Tim Perry
MusicWeb International, November 2006

I first came across the Kungsbacka Piano Trio at the Melbourne International Chamber Music Competition in 1999. I attended a number of the heats of that competition and remember being impressed by these musicians - though I cannot remember for the life of me what they played! They won the piano trio section of the competition and the audience choice award, but interestingly it was the second and third placed piano trios who won recording contracts with Naxos. Neither of those ensembles seems actually to have cut a disc with Naxos - at least, there is nothing in either group’s name in the current catalogue. Seven years later, though, the Kungsbacka have recorded an all-Schubert programme for Naxos and the disc is a winner. Schubert’s second piano is not as easy to listen to as his first. This is partly because of its length and partly because of the sheer wealth of melodic ideas which Schubert crams into the piece.Here, though, it has a rare cogency and freshness, and is a delight from first note to last. The first movement springs into being with life and lilt. The Kungsbacka’s ability to open the music up and keep it flowing stems from their focus on maintaining a firm pulse on the first beat of each bar, such that the flood of melodic fragments that are woven into this first movement never have a chance to untangle. Simon Crawford Phillips must take much of the credit for this. He never seeks to dominate the proceedings, but he binds the whole together with sparkling pianism. His partners are similarly light in their touch, with Malin Bronman's sweet violin tone matched beautifully by the warmth of Jesper Svedberg's cello. The second movement is given granduer by superb blending of parts. The scherzo is all charm. Even the finale, performed here in its extended original version, is so gorgeous, fresh and alive that you do not want it to end. The much earlier and less substantial piano trio movement included here as a makeweight is hardly less successful. There are no rough edges in these performances. Together the Kungsbackas exude lightness, charm and grace. Dynamics are scrupulously observed, giving life and context to passages - in the first and last movements of the second piano trio in particular - which can sound repetitive when played by lesser musicians. The Naxos recording is perfectly balanced, with violin in the left channel, cello is the right and piano positioned centre-right. The effect is that of sitting in the best seats of a recital hall. Naxos' general policy is to avoid duplication in its catalogue. Allowing the Kungsbackas to record Schubert's second piano trio seems like a departure from that policy, until one realises that this recording is intended to sit alongside the one already on the books, with the inclusion of the original finale the point of difference. Given the brilliance of this disc, though, surely Naxos will make an exception and allow this remarkable young ensemble to record Schubert's first trio. And, well stocked as Naxos' piano trio larder is, there are still some gaps just begging to be filled by the Kungsbackas. How about some Joachim Raff, for example?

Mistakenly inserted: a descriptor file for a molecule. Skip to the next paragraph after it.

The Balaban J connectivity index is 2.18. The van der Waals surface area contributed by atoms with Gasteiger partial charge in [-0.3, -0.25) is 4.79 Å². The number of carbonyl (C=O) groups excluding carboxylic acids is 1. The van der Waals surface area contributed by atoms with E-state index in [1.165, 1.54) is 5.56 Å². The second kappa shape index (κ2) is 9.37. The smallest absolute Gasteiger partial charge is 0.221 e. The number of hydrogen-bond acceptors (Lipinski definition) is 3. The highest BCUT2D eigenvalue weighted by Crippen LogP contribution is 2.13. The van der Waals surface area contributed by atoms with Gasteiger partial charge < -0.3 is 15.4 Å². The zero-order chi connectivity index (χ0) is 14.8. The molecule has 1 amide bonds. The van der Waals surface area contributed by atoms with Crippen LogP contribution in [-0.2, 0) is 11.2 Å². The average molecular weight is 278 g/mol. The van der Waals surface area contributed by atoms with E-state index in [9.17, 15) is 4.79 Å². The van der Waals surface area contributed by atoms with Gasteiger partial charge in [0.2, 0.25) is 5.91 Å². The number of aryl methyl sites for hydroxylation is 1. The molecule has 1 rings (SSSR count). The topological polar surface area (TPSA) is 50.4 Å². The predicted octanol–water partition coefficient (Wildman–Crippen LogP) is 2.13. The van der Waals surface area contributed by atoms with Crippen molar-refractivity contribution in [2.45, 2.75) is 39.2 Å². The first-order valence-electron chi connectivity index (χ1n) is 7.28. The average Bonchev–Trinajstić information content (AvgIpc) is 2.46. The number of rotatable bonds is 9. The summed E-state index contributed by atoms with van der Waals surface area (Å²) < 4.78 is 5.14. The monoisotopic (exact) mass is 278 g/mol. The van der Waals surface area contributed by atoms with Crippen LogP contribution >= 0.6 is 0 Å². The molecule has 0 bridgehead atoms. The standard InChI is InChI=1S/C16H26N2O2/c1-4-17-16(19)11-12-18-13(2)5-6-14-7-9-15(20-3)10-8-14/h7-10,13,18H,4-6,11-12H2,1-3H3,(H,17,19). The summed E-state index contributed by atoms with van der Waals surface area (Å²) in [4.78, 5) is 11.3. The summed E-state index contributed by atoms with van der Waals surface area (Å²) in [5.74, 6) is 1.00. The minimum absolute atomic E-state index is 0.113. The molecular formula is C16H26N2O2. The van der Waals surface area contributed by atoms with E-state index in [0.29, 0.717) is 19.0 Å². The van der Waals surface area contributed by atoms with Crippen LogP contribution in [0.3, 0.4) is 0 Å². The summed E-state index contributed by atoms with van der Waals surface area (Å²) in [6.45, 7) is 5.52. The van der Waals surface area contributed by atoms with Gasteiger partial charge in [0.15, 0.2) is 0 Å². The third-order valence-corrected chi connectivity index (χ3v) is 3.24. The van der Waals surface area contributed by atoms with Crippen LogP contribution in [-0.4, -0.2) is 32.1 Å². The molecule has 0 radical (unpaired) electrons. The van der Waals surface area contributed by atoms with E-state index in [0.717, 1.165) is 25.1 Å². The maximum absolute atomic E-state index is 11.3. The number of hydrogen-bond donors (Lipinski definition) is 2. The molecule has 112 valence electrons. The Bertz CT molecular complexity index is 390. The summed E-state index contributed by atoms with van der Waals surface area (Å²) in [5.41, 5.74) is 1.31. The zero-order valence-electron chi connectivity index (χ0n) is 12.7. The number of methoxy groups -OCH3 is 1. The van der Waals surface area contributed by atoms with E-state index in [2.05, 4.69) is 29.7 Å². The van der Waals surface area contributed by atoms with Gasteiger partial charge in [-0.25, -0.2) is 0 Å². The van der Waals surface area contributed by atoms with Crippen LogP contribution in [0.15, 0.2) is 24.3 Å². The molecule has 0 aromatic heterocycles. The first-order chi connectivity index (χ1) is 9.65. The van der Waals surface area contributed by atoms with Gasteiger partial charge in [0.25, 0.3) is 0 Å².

David Hurwitz, September 2006